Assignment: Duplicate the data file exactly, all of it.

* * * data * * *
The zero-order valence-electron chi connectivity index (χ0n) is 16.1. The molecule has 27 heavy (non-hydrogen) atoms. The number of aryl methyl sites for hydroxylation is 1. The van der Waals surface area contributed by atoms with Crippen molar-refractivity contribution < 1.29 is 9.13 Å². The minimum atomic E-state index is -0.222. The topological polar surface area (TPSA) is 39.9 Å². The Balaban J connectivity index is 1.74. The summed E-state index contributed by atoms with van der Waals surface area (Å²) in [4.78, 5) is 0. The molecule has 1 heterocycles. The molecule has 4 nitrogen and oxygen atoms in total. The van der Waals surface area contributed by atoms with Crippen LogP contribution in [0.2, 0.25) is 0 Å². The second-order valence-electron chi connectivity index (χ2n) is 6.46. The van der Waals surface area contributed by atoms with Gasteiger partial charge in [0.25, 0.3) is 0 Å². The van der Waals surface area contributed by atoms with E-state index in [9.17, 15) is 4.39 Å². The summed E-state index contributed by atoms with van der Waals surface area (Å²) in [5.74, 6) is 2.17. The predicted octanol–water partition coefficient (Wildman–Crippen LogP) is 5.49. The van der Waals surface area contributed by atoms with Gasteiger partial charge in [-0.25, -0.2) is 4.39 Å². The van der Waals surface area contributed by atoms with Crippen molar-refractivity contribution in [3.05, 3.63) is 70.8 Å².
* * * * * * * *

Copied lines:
The zero-order valence-electron chi connectivity index (χ0n) is 16.1. The molecule has 27 heavy (non-hydrogen) atoms. The number of aryl methyl sites for hydroxylation is 1. The van der Waals surface area contributed by atoms with Crippen molar-refractivity contribution < 1.29 is 9.13 Å². The minimum atomic E-state index is -0.222. The topological polar surface area (TPSA) is 39.9 Å². The Balaban J connectivity index is 1.74. The summed E-state index contributed by atoms with van der Waals surface area (Å²) in [4.78, 5) is 0. The molecule has 1 heterocycles. The molecule has 4 nitrogen and oxygen atoms in total. The van der Waals surface area contributed by atoms with Crippen LogP contribution in [0.2, 0.25) is 0 Å². The second-order valence-electron chi connectivity index (χ2n) is 6.46. The van der Waals surface area contributed by atoms with Gasteiger partial charge in [0.25, 0.3) is 0 Å². The van der Waals surface area contributed by atoms with E-state index in [9.17, 15) is 4.39 Å². The summed E-state index contributed by atoms with van der Waals surface area (Å²) in [5.74, 6) is 2.17. The predicted octanol–water partition coefficient (Wildman–Crippen LogP) is 5.49. The van der Waals surface area contributed by atoms with Gasteiger partial charge in [-0.25, -0.2) is 4.39 Å². The van der Waals surface area contributed by atoms with Crippen molar-refractivity contribution in [3.05, 3.63) is 70.8 Å².